Health plans are realizing the tremendous value of looking at claims payment integrity from an enterprise perspective. The benefits of an enterprise approach are abundant as plans are under growing pressure to better manage margins to support the bottom line and meet the medical loss ratio. When considering the amounts of dollars spent on managing numerous recovery vendors and ensuring accurate claims management, payment integrity (or cost containment) functions are increasingly recognized as a source for adding value to the bottom line.
"A maturity model can be a valuable first step to help you map out technology goals and investments"
But many payment integrity groups struggle with manual processes, multiple sources of data with limited data integration capabilities, manual consolidation of reports, and inconsistent data. This may suffice as a developing payment integrity organization builds out its processes, grows a skilled team, and learns dependencies on other organizations, such as enrollment, claims, and finance. But in order for payment integrity organizations to mature and maximize recovery and cost avoidance results, they will need technology that enables repeatable workflows, data sharing, data integration, transparency, and reporting.
This is where evaluating your payment integrity efforts against a “Technology Maturity Model for Payment Integrity” will pay off by presenting next steps in the payment integrity transformation. A maturity model, such as the one shown below, can be a valuable first step to help you map out technology goals and investments.
When you take an honest look across your organization, you will start to identify where your organization falls along the maturity model. And keep in mind that there is no wrong level – whatever your departmental target for technologies and data is, there will be steps and improvements mapped out to advance your organization along the path to enterprise payment integrity success. Where do you think you fall?
• Stage One: Chaos
In the “chaos” stage of our technology and data maturity model, plans are still managing many processes such as subrogation, COB, DRG, claims review, and others in a very ad hoc, heavily manual manner. Data is completely siloed across departments with no transparency; data quality is typically poor. Workflows are minimally established and overall payment integrity results are inconsistent.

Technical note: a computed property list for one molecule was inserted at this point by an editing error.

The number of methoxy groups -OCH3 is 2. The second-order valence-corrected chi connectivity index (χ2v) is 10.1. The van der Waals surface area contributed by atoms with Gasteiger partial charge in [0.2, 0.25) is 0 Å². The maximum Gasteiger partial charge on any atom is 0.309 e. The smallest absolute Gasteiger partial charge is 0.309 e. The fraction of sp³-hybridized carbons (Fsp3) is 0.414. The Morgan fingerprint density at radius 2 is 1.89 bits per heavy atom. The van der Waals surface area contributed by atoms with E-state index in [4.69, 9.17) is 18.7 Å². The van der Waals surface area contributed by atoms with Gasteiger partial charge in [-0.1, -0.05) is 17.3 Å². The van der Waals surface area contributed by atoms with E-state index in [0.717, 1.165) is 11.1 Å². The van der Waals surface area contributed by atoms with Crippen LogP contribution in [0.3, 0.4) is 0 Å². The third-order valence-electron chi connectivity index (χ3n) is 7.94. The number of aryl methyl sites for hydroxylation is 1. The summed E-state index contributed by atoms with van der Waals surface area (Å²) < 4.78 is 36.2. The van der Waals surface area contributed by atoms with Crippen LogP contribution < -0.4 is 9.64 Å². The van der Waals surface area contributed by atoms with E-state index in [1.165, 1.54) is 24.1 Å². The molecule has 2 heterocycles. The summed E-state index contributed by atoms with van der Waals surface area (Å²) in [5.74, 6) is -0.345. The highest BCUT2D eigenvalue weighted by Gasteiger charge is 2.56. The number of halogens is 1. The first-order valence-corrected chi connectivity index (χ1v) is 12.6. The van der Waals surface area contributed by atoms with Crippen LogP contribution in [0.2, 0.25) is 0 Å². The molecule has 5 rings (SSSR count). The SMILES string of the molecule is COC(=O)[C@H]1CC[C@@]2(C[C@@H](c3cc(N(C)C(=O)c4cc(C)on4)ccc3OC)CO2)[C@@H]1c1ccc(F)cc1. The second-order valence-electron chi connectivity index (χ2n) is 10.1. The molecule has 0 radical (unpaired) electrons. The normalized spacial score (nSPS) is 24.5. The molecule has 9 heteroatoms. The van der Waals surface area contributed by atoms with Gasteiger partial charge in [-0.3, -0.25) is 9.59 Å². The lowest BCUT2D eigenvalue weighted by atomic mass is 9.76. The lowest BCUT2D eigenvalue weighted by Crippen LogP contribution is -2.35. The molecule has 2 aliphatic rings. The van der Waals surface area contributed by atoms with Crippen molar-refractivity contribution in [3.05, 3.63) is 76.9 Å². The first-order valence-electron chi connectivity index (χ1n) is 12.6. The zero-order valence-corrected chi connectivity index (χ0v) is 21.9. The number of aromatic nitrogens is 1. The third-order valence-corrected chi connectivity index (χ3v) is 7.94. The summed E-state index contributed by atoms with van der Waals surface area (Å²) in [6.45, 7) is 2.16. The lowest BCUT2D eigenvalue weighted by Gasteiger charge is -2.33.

• Stage Two: Repeatable
As plans begin to improve cost containment and payment integrity efforts, they start to establish repeatable processes that combine manual and some automated methods. This increased automation provides more reliable and consistent results for users. Technology competencies are improving and users and beneficiaries of better reporting and results are expecting more.
• Stage Three: Defined
This stage is characterized by many plans as the stage where standardized operating procedures exist across major processes and visibility across these processes is enabled. Automated data exchange with partners (such as recovery vendors, CMS, state agencies, etc.) exists and data integration among departments is established. Reporting metrics are improving and providing more insight into the orga-nization.
• Stage Four: Managed
Data and metrics are now consistent across time and organizational perspectives and analytics are providing deeper insights into outcomes and other factors. The organization has more visibility into internal and external processes and pipelines. Users are able to take a “self-service” approach to their payment integrity dashboard and pull data and analytics to support organizational goals. We are reaching the apex of an enterprise level payment integrity model.
• Stage Five: Optimizing
This final stage is an ongoing process where technologies are maximized, data is transparent across the organization, workflows are automated and configurable and systems are managing multiple vendor services and providing analytics and performance metrics. And now that data is centrally administered and accessible throughout the organization in near real-time, payment integrity is assuring claims are being paid properly each time.
By identifying the stage of your current payment integrity and cost containment technology and processes, you will be able to better determine the best and most effective path for increased efficiencies and results–sometimes to the tune of millions of dollars. And remember, you aren’t alone. For many plans, technology and data management have often been neglected in favor of higher IT priorities. But those who move to an enterprise payment integrity model sooner than later will realize great advancements including improved eligibility data, increased ability to identify and pursue recovery opportunities, automated workflow processes and reports, and automated integration of multiple data sources.
For example, we worked with a leading Blues plan to identify enterprise wide strategies and programs to improve payment integrity recovery and cost avoidance from 1.4 percent ($80 million) to 2.0 percent ($120 million). Those types of numbers are hard to ignore, but measuring yourself against a payment integrity maturity model is just the first step. In future articles we will show you what an optimal technology environment for payment integrity and cost containment looks like.
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